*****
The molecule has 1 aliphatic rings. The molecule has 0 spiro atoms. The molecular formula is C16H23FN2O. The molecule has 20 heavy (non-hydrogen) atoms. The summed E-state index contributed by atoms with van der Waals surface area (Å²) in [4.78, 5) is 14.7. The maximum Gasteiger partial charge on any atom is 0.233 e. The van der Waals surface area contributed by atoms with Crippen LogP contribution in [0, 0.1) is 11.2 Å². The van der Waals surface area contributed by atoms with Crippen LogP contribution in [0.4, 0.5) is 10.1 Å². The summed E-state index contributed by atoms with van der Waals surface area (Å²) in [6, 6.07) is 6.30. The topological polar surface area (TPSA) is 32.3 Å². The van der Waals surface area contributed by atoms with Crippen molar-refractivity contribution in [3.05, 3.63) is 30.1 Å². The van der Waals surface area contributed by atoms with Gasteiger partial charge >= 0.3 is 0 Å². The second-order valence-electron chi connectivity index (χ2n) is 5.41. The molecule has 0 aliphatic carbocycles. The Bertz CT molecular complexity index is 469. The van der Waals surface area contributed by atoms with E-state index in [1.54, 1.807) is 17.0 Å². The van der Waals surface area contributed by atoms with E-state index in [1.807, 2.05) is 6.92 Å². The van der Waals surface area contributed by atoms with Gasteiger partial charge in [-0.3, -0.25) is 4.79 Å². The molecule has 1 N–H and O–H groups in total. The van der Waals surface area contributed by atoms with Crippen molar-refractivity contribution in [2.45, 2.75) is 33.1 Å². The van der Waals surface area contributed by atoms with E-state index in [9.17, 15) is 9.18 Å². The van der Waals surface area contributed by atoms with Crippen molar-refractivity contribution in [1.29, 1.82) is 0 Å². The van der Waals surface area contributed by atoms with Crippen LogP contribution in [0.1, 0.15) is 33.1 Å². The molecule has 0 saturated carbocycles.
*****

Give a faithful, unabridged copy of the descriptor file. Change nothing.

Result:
The molecule has 1 aliphatic rings. The molecule has 0 spiro atoms. The molecular formula is C16H23FN2O. The molecule has 20 heavy (non-hydrogen) atoms. The summed E-state index contributed by atoms with van der Waals surface area (Å²) in [4.78, 5) is 14.7. The maximum Gasteiger partial charge on any atom is 0.233 e. The van der Waals surface area contributed by atoms with Crippen LogP contribution in [0, 0.1) is 11.2 Å². The van der Waals surface area contributed by atoms with Crippen LogP contribution in [0.4, 0.5) is 10.1 Å². The summed E-state index contributed by atoms with van der Waals surface area (Å²) in [6, 6.07) is 6.30. The topological polar surface area (TPSA) is 32.3 Å². The van der Waals surface area contributed by atoms with Crippen molar-refractivity contribution in [3.05, 3.63) is 30.1 Å². The van der Waals surface area contributed by atoms with Gasteiger partial charge >= 0.3 is 0 Å². The second-order valence-electron chi connectivity index (χ2n) is 5.41. The molecule has 0 aliphatic carbocycles. The Bertz CT molecular complexity index is 469. The van der Waals surface area contributed by atoms with E-state index in [1.54, 1.807) is 17.0 Å². The van der Waals surface area contributed by atoms with E-state index in [1.807, 2.05) is 6.92 Å². The van der Waals surface area contributed by atoms with Gasteiger partial charge in [-0.3, -0.25) is 4.79 Å². The molecule has 1 N–H and O–H groups in total. The van der Waals surface area contributed by atoms with Crippen molar-refractivity contribution in [2.45, 2.75) is 33.1 Å². The van der Waals surface area contributed by atoms with E-state index in [9.17, 15) is 9.18 Å². The van der Waals surface area contributed by atoms with Crippen molar-refractivity contribution in [1.29, 1.82) is 0 Å². The van der Waals surface area contributed by atoms with Crippen LogP contribution in [0.1, 0.15) is 33.1 Å². The molecule has 0 saturated carbocycles.